Wildfire Burgers, which closed in 2019 and reopened during last year's circuit breaker at Nanyang Academy of Fine Arts, offers two popular comfort food items - burgers (from $9) and fried chicken (from $5 for a piece).
Revenue has been growing consistently month on month since the reopening, says co-founder Joanne Toh, 28, who runs the restaurant with her fiance, Mr Shaun Leong, 35.
Next month, a flagship outlet will open at mixed-use development 1557 Keppel. A pastry and dessert concept at Robertson Walk, as well as Nightcar, an "ultra-super premium by-appointment-only" entertainment, dining and bar concept, will follow in October.
By the end of the year, Ms Toh will also roll out K VOX, a delivery-only Korean fried chicken concept that showcases a "fresh take" on the trend. "Comfort food like burgers and fried chicken are loved for their simplicity and versatility," she adds.
When dining in was off-limits again during the heightened alert phase last month, Mr Mervin Goh, chef-owner of Japanese restaurant group Akashi, was a desperate man.
Business had suffered badly during previous rounds of dine-in bans and he saw no point in dishing out the same menu at his two restaurants in Paragon mall and Orchard Rendezvous Hotel.
His employees' livelihood was at stake.
The 49-year-old needed a quick fix and decided to offer burgers for takeaway and delivery instead.
He was leveraging his experience with Japanese brand Freshness Burger, which he brought here in 2010. It exited two years later, partly due to rental issues.
"There was no time for anything elaborate. We needed to create a new menu in a few days," he says.
He cobbled together a menu comprising a teriyaki tori burger ($11.80); a carb-centric kintoki-imo burger with a sweet potato patty; and a premium wagyu steak burger (from $48.80).
Switching to burgers paid off. It drew a "more than decent" response, Mr Goh says, as well as a new set of customers who learnt about the brand via social media.
Now, the burgers are also available for dine-in at the Paragon outlet from 2.30 to 5.30pm daily.
Mr Goh says: "We'll serve them for as long as possible. We could open a physical shop, but we're not in a hurry."
Chef-restaurateur Willin Low's pivot to burgers is also doing well.
His revived burger brand Burger Bench & Bar (B3) - meant to be a pop-up during the first heightened alert period in May - continues to operate out of his Relish restaurant at Frasers Tower.
This month, a chilli crab burger ($18.90) and a sambal hijau chicken burger ($16.90) were added to the menu.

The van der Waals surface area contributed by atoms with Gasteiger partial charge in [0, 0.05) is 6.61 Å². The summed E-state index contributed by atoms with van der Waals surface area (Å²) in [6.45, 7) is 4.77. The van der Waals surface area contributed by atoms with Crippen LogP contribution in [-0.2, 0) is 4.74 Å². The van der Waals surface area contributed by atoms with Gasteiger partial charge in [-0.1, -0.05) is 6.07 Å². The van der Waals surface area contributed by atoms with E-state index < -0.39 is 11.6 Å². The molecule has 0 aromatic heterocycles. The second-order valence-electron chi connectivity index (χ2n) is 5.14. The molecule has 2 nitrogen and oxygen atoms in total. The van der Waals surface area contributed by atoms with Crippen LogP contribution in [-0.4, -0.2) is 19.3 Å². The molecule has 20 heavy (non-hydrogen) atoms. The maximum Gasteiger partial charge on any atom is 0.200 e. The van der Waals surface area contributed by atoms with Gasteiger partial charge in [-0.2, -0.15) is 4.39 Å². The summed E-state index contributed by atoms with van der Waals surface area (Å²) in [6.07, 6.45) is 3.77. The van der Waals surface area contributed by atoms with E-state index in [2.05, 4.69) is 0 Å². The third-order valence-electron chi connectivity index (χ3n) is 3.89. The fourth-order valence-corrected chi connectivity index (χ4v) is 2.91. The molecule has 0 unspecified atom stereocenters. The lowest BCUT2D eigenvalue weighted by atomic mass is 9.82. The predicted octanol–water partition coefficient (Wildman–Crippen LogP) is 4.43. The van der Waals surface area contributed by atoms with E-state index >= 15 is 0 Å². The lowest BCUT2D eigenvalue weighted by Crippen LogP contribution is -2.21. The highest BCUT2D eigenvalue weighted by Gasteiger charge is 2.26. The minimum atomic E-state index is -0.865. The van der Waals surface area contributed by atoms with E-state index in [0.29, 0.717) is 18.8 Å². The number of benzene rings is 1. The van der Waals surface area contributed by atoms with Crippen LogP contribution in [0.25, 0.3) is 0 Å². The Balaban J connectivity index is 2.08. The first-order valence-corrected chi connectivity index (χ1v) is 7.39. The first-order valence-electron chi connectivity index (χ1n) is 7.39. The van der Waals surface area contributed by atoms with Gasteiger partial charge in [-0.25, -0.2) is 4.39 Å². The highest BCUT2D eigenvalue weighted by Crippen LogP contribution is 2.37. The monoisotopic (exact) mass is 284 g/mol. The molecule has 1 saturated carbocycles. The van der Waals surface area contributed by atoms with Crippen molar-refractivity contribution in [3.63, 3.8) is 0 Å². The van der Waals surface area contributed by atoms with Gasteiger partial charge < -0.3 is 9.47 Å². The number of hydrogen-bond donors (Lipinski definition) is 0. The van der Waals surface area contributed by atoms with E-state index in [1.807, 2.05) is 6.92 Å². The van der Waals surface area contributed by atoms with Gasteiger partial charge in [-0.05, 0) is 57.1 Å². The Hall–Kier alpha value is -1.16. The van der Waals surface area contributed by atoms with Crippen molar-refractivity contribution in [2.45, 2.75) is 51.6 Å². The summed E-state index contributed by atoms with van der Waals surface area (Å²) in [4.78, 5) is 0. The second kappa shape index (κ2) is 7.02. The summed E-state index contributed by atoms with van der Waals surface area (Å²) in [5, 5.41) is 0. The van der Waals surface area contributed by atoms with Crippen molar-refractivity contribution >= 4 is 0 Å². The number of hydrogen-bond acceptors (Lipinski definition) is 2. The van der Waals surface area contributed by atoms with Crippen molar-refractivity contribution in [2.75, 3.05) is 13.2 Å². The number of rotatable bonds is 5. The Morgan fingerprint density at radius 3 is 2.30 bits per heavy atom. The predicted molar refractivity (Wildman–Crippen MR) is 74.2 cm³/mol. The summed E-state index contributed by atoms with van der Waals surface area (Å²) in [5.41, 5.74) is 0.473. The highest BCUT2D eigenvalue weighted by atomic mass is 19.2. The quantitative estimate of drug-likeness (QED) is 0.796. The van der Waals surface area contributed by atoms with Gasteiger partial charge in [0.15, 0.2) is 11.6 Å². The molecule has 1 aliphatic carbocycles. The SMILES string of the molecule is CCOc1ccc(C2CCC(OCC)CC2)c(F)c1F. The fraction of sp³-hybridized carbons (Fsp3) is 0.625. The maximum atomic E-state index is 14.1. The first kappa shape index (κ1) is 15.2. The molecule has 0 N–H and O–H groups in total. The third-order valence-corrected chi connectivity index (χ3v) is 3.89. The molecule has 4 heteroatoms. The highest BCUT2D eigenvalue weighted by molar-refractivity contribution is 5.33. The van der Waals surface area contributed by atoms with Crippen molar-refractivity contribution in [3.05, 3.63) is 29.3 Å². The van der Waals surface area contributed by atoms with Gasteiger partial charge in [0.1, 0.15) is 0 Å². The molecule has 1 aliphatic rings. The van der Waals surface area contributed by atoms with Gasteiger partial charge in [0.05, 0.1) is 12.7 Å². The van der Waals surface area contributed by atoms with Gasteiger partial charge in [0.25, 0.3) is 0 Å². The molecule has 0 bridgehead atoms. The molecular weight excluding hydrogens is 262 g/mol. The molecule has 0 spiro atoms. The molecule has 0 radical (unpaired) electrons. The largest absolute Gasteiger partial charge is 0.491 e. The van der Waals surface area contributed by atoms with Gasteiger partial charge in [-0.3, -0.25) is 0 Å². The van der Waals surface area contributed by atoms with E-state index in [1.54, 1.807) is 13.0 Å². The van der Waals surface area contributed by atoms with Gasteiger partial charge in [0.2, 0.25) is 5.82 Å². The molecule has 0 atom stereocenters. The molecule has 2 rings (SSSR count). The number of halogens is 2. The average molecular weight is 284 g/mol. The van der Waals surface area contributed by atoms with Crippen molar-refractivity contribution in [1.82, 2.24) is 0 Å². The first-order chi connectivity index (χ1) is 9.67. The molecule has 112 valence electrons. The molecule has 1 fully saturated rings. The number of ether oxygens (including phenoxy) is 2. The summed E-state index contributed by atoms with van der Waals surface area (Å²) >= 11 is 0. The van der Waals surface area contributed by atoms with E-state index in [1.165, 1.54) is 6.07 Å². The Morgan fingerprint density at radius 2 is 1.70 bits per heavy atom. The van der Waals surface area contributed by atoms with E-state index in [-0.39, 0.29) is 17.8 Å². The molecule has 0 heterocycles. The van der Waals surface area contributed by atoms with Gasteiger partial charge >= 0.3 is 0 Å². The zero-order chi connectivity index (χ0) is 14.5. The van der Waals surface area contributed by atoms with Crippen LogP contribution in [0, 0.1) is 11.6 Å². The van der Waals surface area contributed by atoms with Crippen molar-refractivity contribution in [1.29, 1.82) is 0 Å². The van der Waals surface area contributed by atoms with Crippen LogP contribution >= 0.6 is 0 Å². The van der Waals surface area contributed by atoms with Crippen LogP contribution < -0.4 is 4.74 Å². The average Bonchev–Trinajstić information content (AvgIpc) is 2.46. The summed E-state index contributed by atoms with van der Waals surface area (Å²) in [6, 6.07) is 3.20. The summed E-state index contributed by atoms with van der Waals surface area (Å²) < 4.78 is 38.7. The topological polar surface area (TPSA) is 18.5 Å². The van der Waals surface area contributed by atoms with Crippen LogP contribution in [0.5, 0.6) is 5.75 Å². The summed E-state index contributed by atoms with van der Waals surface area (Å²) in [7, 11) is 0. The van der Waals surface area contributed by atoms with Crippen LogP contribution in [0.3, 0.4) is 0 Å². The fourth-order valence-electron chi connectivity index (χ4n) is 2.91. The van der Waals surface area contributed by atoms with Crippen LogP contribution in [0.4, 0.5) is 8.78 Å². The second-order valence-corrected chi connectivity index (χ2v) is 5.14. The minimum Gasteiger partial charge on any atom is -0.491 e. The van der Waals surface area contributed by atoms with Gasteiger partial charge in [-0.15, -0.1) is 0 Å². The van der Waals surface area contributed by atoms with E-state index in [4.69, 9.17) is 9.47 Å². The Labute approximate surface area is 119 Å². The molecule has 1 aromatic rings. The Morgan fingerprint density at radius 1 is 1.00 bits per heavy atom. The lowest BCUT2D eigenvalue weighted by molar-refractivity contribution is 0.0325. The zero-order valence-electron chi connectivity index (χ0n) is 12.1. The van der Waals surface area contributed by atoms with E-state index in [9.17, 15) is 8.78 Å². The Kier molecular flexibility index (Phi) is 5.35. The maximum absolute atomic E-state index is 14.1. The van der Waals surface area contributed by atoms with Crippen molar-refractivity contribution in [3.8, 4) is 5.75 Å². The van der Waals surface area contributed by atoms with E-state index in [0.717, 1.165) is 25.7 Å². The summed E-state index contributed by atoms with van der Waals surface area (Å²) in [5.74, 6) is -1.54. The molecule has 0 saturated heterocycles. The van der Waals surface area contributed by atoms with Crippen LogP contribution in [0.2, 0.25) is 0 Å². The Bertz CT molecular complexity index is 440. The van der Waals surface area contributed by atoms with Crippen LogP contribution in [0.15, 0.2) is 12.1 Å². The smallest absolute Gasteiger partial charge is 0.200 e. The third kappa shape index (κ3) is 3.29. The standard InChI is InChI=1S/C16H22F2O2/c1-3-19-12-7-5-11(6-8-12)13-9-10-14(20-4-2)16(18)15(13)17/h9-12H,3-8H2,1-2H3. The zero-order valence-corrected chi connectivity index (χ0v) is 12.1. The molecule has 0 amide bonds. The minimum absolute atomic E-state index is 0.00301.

The burger bonanza continues over at Gardens by the Bay, where popular American burger chain Shake Shack unveiled its seventh outlet here today (Aug 28). It has opened five outlets here since the pandemic started.
Two limited-edition items - a loaded roasted garlic mushroom burger (from $12.50) and crinkle-cut fries topped with a creamy, roasted garlic mayonnaise ($6.50) - will be sold at the new outlet, then made available at the others from Friday. They are on the menu till Oct 15.
One player who jumped on the burger bandwagon even before the pandemic is home-gown Gourmet Food Holdings, which runs restaurant chains Tsuta and Mrs Pho.
After observing the likes of overseas burger chains Shake Shack and Five Guys muscling into the scene here in recent years, owner Brian Chua, 40, saw an opportunity to offer "quality burgers at a lower price point" and broached a partnership with popular Muslim-owned burger brand Burgs in 2019.
Both of Burgs' founders are trained chefs. Mr Mohd Ridzuan Ayob, 27, is a Shatec graduate who worked at one-Michelin-starred Terra Tokyo Italian; while Mr Muhd Shah Indra Jasni, 29, earned his chops at two-Michelin-starred Saint Pierre and DB Bistro & Oyster Bar.
The first Burgs outlet opened in 2017 at Golden Mile Food Centre. It closed two years later and the brand later ventured to Punggol, Bukit Batok and Chai Chee.
Its partnership with Gourmet Food Holdings was put on hold because of the pandemic.
Nine days ago, its first fast casual mini restaurant finally opened at the Food Republic foodcourt in 313 @ Somerset. It is pending halal certification.
New menu items at this outlet include marinara beef burger (from $5.90), salmon roll ($11.90) and chicken Coney dog ($6.90) topped with spiced nacho cheese sauce, chilli con carne and sauteed onion.
Business has been brisk and other malls' landlords have approached them for expansion, says Mr Chua. He now plans to open in other malls and hawker centres.
Mr Chua says: "Even before the pandemic hit, we were looking out for trends that will do well.
"People love burgers and there is a big enough market here...We wanted the first outlet to be in Orchard Road, so that tourists will come in the future too."